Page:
But all this is (not too) easily said but I would need go from words to the language of mathematics and physics. And these are the kind of references I am looking for.

    Thank already for 'Preskil',

    Last edited: May 25, 2006
  11. Jun 10, 2006 #10

    I just started the reading of "Science and Information Theory" by Leon Brillouin. I learned that Szilard showed in 1929 that the entropy of a unit of information was equal to k ln 2. (see http://www.dannen.com/szilard.html) [Broken].

    Last edited by a moderator: May 2, 2017
  12. Jun 10, 2006 #11


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    A bit confused here, is there a physics based definition of "information" that differs from the more common abstract concept of information (like a thought process, image, feeling, memory, ... , in someones mind?).
  13. Jun 10, 2006 #12

    The point made by Brillouin in his book and by other famous names in the 50's was precisely to restrict the concept of information to a scientific concept. Therefore it is all about measurable things, not about the content and its subjective meaning. Brillouin, in his introduction, precisely points out that an amount of information can have a high meaning for some people and no meaning at all for others.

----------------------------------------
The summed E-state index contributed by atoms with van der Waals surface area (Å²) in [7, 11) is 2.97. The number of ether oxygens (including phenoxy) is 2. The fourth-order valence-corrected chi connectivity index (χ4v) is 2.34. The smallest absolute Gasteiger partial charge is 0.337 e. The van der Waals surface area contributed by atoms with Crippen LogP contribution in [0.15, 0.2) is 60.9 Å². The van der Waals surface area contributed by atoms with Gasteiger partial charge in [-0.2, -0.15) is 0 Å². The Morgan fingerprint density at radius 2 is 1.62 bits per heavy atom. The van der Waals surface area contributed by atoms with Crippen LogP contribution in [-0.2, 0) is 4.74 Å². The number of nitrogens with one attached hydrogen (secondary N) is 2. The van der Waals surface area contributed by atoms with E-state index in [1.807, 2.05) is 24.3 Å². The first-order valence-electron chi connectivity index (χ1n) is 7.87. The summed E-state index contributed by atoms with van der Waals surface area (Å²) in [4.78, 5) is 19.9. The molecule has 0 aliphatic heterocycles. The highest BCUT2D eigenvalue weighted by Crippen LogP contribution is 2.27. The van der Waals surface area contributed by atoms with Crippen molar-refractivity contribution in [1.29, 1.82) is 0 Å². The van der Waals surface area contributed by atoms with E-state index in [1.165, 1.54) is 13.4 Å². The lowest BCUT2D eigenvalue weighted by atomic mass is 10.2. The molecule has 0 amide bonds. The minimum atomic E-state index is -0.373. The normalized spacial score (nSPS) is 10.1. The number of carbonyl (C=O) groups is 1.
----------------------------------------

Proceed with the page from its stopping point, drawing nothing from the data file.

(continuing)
However, I thing this is merely a practical limitation of physics. Human aspects are often too complex. It is clear that an information can also have a huge effect on a certain computer and no effect at all on another one, because of the configuration. In a sense this is computer-subjectivity. And on this computer toy-model, it is clear that the 'importance' of an information can also be quantified, just by the same tools as those devised in the 50's before computers where available everywhere.